So what about obtaining knockout alleles for the remaining genes on our candidate list? The ZMP have estimated that with the current method of random mutation, around 25% of zebrafish genes will be difficult to hit due to e.g. small size of some genes; thus we may have to wait a while to get our hands on these alleles. However, there’s a new technique on the market that may well provide us a quick and (relatively) easy solution.

In January 2013, Dr Joung’s lab showed that by using a new bacterial derived, engineered CRISPR-Cas9-system it is possible to target specific loci in the zebrafish genome and induce short insertion/deletions (indels) that typically lead to frame shifts, causing premature stops. This method uses a combination of Cas9-mRNA and a so-called single-guide RNA (sgRNA) that are injected into zebrafish embryos at the one cell stage of development. The sgRNA contains a 22nt-long targeting site, which can be designed to bind complementarily to any N20GG genomic sequence. Within the dividing cells, Cas9-mRNA is eventually translated into an endonuclease protein after which it forms a complex with the sgRNA at its target site. The Cas9 makes a double-stranded cut in the genome which is then corrected via the endogenous, error-prone non-homologous end-joining (NHEJ) DNA repair system, leading to short indel changes in the gene.

We have now designed sgRNAs to target specific sites within the nod2 (NOD2), il12rb2 (IL12RB2), il23r (IL23R) and crfb4 (IL10RB) protein-coding sequences. So far, we have tested the nod2-CRISPR system, and as you can see from the figure below, this method seems to be highly efficient in creating mutations at the cut target site! Our hope now is that some of these fish will carry a LoF mutation in their germline cells. This would mean that after we grow the fish to adulthood, some of their offspring would be carriers of the faulty gene, which would allow us to use those offspring to eventually raise heterozygous mutant lines.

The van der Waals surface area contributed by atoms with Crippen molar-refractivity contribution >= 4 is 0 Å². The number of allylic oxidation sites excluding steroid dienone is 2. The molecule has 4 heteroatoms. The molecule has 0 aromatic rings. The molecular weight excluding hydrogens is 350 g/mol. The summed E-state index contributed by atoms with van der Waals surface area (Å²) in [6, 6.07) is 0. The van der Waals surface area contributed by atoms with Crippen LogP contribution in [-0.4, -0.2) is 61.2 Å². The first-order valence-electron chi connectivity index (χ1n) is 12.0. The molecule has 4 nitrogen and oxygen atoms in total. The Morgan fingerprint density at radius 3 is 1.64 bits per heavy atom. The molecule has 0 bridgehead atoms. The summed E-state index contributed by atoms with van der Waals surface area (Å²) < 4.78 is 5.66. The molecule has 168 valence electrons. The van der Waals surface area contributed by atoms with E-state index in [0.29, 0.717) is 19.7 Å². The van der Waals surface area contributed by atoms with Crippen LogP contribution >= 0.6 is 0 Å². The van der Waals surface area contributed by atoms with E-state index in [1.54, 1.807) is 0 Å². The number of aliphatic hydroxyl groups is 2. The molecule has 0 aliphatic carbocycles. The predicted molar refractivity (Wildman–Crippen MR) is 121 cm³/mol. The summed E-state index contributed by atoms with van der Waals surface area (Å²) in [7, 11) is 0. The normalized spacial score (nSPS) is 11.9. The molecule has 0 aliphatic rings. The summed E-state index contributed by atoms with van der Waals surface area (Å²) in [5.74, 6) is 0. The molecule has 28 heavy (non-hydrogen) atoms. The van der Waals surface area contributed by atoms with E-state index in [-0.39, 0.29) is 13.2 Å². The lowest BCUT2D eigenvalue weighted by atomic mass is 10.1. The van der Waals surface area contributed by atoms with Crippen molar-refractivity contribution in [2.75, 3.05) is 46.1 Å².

Putting all of this together, once we have obtained these heterozygous mutant lines we plan to carry out a phenotypic analysis followed by transcriptomics on their homozygous offspring. This would allow us to examine how knocking out a candidate gene for IBD changes the whole organism’s gene expression profile compared to wild type controls. This should provide us information on the function and networks of regulation of these candidate genes, hopefully highlighting interesting new information that may be valuable to the IBD project and for refining the original list of 163 associated loci.

nod2 gel (1) Zebrafish embryos were injected at one cell stage with Cas9-mRNA and sgRNA targeting nod2. DNA was then taken from these embryos at day 5, and a 243bp-long region spanning the gRNA-binding site was amplified with PCR. The sgRNAs had been designed specifically so that the 22nt DNA-binding region contained a restriction site. The Cas9-protein cuts near this binding site, which can thus introduce of an indel at the restriction site. When the PCR-amplified DNA fragments were digested with NcoI, fragments without a mutation were cut into 118bp+125bp, shown as the lower molecular weight band (bottom band) on a 1% agarose gel. Embryos injected with a higher (11.9 ng/ul) concentration of gRNA+Cas9 mRNA show a prominent band of undigested, CRISPR-Cas9 modified fragments (upper band) at varying proportions compared to digested wildtype DNA in the samples. Injecting a lower concentration (5.4 ng/ul) of gRNA also causes mutations at the restriction site, but at a lower efficiency.